Nervous System Review
Organization of the Nervous System
A Little Review:
The vertebrate nervous system consists of:
- A brain, a spinal cord, and a set of peripheral nerves.
The central nervous system or CNS
- Contains the brain and spinal cord.
The peripheral nervous system or PNS
- Consists of the cranial and spinal nerves that connect the CNS to all tissues.
- Is an excitable cell that communicates via an axon.
- Is a bundle of axons that carries information.
The afferent part of the PNS
- Carries sensory information to the CNS.
The efferent part of the PNS
- Carries information from the CNS to muscles and glands
The Afferent Pathways
Carries information to the CNS
- Stimuli from the sensory systems, pain and limb position move through afferent pathways.We have awareness of these stimuli. (Conscious)
- Information such as blood pressure, deep body temperature, and blood oxygen supply are also transmitted though afferent pathways.We are not aware of this information.(Unconscious)
The Efferent Pathway
Carries information from the CNS to the muscles and glands of the body.
Efferent pathways can be divided into two divisions:
- The voluntary division, the somatic division. Which executes conscious movements
- The involuntary, or autonomic division. Which controls physiological functions
The CNS also receives chemical information from hormones circulating in the blood, or from neurohormones released by neurons into the extracellular fluids of the brain.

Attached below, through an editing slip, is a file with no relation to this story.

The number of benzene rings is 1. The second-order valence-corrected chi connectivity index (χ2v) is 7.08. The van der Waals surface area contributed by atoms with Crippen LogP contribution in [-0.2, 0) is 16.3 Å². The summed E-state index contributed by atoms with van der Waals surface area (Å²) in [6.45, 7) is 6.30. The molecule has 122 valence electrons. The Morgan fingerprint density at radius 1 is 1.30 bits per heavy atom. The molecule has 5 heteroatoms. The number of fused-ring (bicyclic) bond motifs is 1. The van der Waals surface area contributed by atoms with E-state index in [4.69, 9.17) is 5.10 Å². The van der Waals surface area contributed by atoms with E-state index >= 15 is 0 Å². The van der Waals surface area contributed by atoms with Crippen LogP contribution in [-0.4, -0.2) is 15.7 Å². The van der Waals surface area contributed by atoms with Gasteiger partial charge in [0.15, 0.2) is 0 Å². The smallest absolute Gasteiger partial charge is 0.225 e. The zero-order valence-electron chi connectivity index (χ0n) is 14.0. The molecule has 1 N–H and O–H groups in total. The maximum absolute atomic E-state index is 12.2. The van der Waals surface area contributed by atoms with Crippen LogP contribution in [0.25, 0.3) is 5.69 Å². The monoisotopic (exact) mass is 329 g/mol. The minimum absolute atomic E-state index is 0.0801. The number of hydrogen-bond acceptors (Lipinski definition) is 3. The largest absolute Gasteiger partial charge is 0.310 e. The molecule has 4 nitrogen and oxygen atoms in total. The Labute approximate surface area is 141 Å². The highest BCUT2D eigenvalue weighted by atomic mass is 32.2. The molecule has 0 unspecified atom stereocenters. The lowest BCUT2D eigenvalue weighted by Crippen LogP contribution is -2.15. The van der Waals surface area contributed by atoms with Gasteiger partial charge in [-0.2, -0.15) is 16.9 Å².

The Brain: Basic Structure
Consists of the Medulla, the Pons….
- Control physiological functions, such as breathing and swallowing.
- All information traveling from the spinal cord must pass through the pons and medulla.
And the Cerebellum
- Were muscle control is coordinated.
Houses structures that process visual and auditory information.
Together the hindbrain and midbrain are known as the brain stem.
Note: Most sources do not include the cerebellum as part of the brain stem, but some do.
Consists of the Diencephalon and the Telencephalon
Consists of the Thalamus and…
- Final relay station for sensory information
- Regulates physiological functions such as hunger and thirst
Cerebrum which consists of two cerebral hemispheres.
- In humans, this is the largest brain region. It is involved in sensory perception, learning, memory, and behavior.
- Primitive region involved in emotions and memory
The Limbic System
Structures in primitive regions of the telencephalon form the limbic system.
- This is responsible for basic physiological drives, instincts, and emotions.
Consists of two parts: